On a recent Sunday afternoon after church, Selina Allen and I decided to go visit a lady in the church who had been really sick all week. Selina had never been to the lady’s house before, so some of the church girls volunteered to take us there.
We walked down the main trail for about 15 minutes, and then they told us that we could either go straight for a while longer, then cross through the river, and go on to her house; or, we could take this other trail right here, cross a bridge over the river, and take a shortcut to the house. (May I make a suggestion at this point? Should you ever come to visit us in PNG, and somebody offers to show you a “shortcut”, never take them up on it.) Anyway, we left the main trail and soon came to the bridge. Now, I am not a big fan of most of the bridges here. Most are made the same way. No sides, just boards nailed down onto some logs, and not all the boards will be there. You walk about ¼ of the way, then step up to another level, and then step down to the original level before you reach the other side. The thought of falling off them doesn’t really bother me, but the thought of landing does. But since this is my home now I’m trying to get over it, so I grabbed somebody’s hand and made it safely across. Then we started climbing. I didn’t want to look up, because I thought it would be too discouraging to see how far we had to go. We eventually reached the top. Of course, there’s a peculiar law in the bush, that if you go up one side of the mountain, you are most likely going to have to go back down the other side. Almost straight down a mud (aka – jungle ice) path. I sat down for some parts of it, figuring that it would be better to be dirty and alive, as opposed to being clean and having a broken neck. We eventually made it to the house, about a half hour after we got off the main trail.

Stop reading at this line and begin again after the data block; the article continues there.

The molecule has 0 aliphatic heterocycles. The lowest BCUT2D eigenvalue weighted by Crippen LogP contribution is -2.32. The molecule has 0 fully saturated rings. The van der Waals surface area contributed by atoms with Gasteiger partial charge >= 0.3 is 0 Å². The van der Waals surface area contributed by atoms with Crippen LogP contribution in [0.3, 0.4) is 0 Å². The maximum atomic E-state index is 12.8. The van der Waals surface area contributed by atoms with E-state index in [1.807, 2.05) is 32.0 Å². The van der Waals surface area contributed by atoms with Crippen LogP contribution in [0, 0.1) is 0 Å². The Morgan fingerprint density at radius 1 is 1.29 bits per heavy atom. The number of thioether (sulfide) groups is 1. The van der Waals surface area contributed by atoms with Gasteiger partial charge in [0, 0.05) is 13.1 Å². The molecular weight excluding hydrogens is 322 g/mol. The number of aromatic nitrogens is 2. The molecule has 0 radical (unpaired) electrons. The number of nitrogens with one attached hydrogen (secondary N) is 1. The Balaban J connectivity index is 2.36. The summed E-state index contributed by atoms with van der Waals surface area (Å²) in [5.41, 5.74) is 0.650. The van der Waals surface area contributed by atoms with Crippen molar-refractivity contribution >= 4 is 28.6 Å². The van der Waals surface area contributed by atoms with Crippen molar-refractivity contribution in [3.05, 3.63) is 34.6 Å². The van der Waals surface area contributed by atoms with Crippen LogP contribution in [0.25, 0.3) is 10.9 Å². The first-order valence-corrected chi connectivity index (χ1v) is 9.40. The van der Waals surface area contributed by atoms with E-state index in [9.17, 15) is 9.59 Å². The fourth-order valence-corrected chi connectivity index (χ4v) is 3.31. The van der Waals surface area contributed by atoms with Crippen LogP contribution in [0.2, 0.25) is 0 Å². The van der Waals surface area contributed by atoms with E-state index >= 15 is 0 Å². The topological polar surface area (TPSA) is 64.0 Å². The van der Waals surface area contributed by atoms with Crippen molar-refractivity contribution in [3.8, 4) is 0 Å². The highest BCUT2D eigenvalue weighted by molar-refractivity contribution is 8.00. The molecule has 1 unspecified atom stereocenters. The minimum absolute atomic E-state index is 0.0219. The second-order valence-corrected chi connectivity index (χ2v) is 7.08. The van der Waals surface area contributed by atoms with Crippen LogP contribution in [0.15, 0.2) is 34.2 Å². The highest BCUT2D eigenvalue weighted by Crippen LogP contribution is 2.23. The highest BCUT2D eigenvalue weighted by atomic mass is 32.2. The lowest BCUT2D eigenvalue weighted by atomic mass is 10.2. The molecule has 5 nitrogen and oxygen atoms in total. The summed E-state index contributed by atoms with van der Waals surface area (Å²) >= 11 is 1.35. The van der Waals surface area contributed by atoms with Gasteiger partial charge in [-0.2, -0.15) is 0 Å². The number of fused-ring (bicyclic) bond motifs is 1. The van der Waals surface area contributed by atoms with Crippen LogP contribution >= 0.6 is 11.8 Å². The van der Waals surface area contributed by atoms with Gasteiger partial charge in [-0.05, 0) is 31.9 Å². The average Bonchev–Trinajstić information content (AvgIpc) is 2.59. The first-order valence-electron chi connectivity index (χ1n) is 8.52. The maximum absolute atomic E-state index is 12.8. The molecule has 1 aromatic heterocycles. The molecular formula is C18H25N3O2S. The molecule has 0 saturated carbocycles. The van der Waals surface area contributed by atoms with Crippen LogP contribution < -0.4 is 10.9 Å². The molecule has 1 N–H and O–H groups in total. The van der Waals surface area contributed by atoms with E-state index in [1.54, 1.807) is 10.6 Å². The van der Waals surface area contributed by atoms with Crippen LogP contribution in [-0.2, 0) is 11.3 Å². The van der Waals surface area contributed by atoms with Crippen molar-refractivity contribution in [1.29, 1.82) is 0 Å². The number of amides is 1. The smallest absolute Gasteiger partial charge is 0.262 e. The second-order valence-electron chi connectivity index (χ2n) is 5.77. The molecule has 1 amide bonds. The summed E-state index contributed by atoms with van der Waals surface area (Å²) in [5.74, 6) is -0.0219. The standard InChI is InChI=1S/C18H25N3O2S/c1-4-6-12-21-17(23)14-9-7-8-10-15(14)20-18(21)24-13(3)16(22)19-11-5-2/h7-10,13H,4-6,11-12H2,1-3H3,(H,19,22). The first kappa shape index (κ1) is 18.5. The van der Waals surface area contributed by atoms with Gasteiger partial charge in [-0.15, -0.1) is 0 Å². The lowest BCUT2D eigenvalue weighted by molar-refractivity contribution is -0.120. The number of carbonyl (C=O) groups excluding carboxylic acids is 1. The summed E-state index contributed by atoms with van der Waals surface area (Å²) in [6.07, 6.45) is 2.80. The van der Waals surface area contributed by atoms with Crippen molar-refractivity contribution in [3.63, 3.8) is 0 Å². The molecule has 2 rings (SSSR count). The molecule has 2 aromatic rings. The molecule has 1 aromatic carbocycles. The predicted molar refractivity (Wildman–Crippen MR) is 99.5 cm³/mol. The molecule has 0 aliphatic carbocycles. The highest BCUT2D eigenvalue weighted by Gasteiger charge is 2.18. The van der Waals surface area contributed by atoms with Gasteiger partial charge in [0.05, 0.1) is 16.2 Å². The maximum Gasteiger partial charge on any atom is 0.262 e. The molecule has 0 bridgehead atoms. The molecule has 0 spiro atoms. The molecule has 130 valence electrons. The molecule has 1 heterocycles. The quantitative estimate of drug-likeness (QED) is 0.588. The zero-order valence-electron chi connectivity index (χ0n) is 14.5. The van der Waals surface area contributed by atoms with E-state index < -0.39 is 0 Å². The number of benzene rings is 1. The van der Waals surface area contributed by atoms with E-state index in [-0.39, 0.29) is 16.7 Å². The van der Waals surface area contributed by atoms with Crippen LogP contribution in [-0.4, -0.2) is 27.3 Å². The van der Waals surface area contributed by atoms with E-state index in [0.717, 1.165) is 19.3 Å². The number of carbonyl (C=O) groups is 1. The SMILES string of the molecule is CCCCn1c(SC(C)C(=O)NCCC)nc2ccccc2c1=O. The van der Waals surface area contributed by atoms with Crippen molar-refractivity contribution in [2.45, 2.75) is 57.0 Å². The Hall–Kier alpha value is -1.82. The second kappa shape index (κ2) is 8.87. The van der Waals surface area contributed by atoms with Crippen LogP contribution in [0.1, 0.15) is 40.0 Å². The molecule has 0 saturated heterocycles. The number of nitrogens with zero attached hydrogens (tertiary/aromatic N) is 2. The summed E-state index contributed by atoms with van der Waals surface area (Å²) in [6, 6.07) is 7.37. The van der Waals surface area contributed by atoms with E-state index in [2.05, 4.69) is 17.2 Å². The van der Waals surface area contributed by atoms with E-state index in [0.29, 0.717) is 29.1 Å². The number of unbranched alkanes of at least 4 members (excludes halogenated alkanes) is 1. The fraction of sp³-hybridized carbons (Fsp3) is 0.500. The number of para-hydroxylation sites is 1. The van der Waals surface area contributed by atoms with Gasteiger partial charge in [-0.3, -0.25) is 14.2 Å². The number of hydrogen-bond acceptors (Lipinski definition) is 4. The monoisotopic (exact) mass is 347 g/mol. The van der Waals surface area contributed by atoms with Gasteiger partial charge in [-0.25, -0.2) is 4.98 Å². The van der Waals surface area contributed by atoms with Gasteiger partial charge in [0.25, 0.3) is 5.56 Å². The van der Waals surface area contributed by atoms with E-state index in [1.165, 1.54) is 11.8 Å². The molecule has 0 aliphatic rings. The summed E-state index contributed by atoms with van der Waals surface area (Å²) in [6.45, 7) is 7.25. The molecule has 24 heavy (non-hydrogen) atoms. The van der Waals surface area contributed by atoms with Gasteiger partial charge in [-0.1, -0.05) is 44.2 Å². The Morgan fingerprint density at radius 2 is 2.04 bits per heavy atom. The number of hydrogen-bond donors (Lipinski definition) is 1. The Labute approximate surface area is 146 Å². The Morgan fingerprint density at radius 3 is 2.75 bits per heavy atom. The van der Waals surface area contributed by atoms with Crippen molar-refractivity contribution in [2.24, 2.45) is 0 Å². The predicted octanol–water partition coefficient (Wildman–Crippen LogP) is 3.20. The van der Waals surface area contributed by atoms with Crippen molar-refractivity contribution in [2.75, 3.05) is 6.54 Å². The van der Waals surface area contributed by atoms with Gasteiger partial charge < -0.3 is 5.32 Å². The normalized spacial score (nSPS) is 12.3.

Thankfully our friend was doing some better. We fellowshipped with her for a while, explained how to use the medicines, prayed with her, etc. She cut up a pineapple for us and we all had some. We could see that it was going to start raining anytime, so we headed out. Please, no shortcuts this time. We walked down a trail, waded through the river, climbed over a fence, and walked up a hill. Within five minutes we were back on the main trail, only about 1/8 of a mile past where we got off it the first time! I am sure we were talked about and laughed at around many fires that night, but our friend knows we care about her.